I was running a QEMU lab on my Mac, and needed raw disk access to a USB device with multiple partitions. QEMU needs these partitions unmounted on the host before they can access them, for good reason. I tried writing on the same paper as a friend was in real time once, it ended up a huge mess.

The graphical approach is launching Disk Utility.app and unmount each partition, at least for as long as Apple lets us do so graphically before they remove this feature in their next bout of short-sightedness.

From the shell, you can use BSD’s standard umount:

# umount [volume1]
# umount [volume2]

Though diskutil is the preferred macOS approach:

# diskutil unmount [volume1]
# diskutil unmount [Volume2]

This is tedious for multiple partitions without easily-iteratable names. So I thought I’d be a smartarse dumbarse and unmount the root volume:

# printf "%s\n" "Right about now, the funk soul brother"

… that was clearly the wrong snippet.

Check it out now, the funk soul brother:

# diskutil unmount /dev/diskX
==> disk2 was already unmounted or it has a partitioning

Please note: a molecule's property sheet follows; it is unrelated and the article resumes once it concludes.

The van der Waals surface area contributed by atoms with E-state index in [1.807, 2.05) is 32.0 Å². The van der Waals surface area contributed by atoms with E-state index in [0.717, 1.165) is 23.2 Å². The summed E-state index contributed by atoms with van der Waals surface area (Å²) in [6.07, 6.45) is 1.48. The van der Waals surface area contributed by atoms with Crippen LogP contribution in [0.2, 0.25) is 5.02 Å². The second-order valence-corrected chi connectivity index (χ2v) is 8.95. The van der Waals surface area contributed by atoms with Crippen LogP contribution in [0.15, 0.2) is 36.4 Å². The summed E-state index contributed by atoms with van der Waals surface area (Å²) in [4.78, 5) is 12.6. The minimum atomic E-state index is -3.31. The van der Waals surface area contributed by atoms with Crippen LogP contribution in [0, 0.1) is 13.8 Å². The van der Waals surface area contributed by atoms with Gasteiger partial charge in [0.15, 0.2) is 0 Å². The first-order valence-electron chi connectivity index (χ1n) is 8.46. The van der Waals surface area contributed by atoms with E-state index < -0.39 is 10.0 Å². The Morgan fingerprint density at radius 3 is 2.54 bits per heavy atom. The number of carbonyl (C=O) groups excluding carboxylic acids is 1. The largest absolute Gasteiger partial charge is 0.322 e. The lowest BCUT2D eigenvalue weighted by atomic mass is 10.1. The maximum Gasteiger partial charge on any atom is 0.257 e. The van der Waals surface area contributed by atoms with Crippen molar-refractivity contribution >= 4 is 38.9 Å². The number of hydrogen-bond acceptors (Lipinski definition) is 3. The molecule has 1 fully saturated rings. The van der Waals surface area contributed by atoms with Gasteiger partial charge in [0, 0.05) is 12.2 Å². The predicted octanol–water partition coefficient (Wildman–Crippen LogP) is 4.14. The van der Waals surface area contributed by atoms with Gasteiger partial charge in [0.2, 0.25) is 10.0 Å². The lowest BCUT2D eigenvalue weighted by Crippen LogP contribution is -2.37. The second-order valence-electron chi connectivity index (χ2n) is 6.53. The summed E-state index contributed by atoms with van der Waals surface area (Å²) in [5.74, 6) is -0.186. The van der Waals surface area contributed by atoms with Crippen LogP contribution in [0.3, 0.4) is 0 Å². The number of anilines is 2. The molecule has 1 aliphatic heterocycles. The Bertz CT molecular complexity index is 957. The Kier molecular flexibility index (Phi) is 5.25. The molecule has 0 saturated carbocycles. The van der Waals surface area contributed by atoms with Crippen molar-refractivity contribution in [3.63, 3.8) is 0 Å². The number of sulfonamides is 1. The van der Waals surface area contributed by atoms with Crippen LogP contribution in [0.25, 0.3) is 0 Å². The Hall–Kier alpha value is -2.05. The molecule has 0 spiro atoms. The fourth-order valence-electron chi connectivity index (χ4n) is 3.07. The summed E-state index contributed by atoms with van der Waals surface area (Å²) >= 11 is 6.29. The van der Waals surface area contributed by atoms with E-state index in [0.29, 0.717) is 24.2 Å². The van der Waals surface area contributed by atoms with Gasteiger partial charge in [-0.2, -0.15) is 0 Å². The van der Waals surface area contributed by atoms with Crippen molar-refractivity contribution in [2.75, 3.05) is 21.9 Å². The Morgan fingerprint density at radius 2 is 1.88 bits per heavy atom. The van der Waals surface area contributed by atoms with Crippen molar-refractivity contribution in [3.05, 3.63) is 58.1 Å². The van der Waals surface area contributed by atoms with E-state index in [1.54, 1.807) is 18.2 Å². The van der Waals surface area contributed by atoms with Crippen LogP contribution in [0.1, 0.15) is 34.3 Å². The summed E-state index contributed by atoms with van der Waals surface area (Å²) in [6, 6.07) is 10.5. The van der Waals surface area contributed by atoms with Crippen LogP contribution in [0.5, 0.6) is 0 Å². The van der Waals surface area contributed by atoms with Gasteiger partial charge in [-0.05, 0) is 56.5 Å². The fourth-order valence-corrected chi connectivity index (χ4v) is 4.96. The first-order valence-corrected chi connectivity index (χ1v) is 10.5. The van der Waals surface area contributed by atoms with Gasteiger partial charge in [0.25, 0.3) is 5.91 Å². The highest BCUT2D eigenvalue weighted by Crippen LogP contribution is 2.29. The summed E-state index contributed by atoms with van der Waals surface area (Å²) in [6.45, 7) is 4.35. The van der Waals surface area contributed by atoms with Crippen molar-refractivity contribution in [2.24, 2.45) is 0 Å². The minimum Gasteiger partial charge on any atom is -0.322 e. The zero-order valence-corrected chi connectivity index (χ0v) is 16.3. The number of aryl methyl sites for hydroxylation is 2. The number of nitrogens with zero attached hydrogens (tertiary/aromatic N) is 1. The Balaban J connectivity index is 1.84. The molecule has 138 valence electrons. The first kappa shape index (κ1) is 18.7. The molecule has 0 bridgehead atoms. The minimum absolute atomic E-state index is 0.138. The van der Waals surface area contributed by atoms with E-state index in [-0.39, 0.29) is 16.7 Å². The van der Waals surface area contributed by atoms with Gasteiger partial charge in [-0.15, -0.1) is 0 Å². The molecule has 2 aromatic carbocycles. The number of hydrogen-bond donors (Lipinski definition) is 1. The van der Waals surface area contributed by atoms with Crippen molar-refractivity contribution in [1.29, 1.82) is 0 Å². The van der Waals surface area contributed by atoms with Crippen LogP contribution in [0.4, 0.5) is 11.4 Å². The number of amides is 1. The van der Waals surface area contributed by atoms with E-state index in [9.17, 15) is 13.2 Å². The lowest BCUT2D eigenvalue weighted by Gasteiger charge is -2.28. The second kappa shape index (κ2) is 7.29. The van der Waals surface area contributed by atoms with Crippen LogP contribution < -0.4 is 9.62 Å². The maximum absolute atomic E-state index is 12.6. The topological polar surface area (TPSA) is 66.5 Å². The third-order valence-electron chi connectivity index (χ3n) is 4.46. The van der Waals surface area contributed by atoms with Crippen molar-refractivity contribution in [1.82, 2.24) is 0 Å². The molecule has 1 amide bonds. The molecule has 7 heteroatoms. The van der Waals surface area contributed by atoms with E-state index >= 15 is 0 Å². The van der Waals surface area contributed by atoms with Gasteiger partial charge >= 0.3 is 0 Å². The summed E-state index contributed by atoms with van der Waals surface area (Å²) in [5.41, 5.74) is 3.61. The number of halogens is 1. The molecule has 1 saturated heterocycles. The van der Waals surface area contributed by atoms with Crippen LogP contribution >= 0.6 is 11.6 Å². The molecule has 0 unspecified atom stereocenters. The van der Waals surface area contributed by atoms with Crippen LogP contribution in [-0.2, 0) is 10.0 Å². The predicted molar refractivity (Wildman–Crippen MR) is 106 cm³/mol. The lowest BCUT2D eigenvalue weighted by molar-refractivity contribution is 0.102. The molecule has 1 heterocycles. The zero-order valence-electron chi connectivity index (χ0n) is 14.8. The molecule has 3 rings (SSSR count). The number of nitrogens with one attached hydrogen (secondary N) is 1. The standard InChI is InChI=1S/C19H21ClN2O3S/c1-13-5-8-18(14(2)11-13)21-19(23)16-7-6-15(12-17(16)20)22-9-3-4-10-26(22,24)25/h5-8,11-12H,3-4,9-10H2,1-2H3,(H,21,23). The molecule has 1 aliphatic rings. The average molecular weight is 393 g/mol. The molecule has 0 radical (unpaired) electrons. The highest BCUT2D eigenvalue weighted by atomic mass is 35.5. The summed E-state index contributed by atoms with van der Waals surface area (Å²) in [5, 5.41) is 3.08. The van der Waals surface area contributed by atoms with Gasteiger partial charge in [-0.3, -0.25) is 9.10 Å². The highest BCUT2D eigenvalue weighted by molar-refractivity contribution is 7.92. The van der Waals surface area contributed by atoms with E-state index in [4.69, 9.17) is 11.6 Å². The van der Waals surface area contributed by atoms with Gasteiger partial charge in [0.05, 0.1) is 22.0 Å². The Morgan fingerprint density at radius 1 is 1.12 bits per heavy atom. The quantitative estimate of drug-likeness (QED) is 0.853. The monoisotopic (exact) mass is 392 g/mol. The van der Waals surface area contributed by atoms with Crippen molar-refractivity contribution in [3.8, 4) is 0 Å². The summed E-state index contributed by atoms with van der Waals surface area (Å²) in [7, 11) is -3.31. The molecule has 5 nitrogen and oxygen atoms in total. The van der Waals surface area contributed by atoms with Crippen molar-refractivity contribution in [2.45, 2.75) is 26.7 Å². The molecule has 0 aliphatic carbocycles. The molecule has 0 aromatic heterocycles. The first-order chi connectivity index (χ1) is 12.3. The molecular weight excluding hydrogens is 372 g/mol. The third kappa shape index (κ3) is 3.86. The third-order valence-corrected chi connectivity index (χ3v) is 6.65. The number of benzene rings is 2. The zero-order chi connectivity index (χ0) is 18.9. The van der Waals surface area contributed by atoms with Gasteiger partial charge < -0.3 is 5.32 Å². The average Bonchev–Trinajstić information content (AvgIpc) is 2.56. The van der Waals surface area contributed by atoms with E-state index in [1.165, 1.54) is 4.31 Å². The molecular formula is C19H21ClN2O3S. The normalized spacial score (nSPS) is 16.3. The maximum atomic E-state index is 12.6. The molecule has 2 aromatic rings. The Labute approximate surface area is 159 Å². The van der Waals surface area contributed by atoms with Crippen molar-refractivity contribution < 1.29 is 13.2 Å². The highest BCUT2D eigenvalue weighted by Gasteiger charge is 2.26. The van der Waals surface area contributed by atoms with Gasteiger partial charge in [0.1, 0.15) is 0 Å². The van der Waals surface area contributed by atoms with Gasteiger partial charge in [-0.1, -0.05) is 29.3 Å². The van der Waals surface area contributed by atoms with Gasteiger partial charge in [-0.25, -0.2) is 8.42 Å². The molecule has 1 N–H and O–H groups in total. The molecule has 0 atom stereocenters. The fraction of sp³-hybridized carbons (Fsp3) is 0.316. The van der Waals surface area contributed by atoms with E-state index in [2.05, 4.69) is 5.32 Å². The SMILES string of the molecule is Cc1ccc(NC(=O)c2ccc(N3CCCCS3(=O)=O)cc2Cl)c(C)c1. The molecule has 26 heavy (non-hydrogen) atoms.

==> scheme so use "diskutil unmountDisk" instead

Hey, wait a minute. There was an argument for this, the entire time?

# diskutil unmountDisk /dev/diskX
==> Unmount of all volumes on diskX was successful

From the manpage (8):

unmountDisk | umountDisk [force] device

Unmount all volumes on the given partition map; that is, an unmount is attempted on the directly-mountable volume, if any, on each of the whole disk’s partitions. However, “virtual” volumes, such as those are implied by e.g. Core Storage Physical Volumes, AppleRAID Members, etc., are not handled. Force will force-unmount the volumes (less kind to any open files; see also umount (8)). You should specify a whole disk, but all volumes of the whole disk are attempted to be unmounted even if you specify a partition.

Boom! Much easier.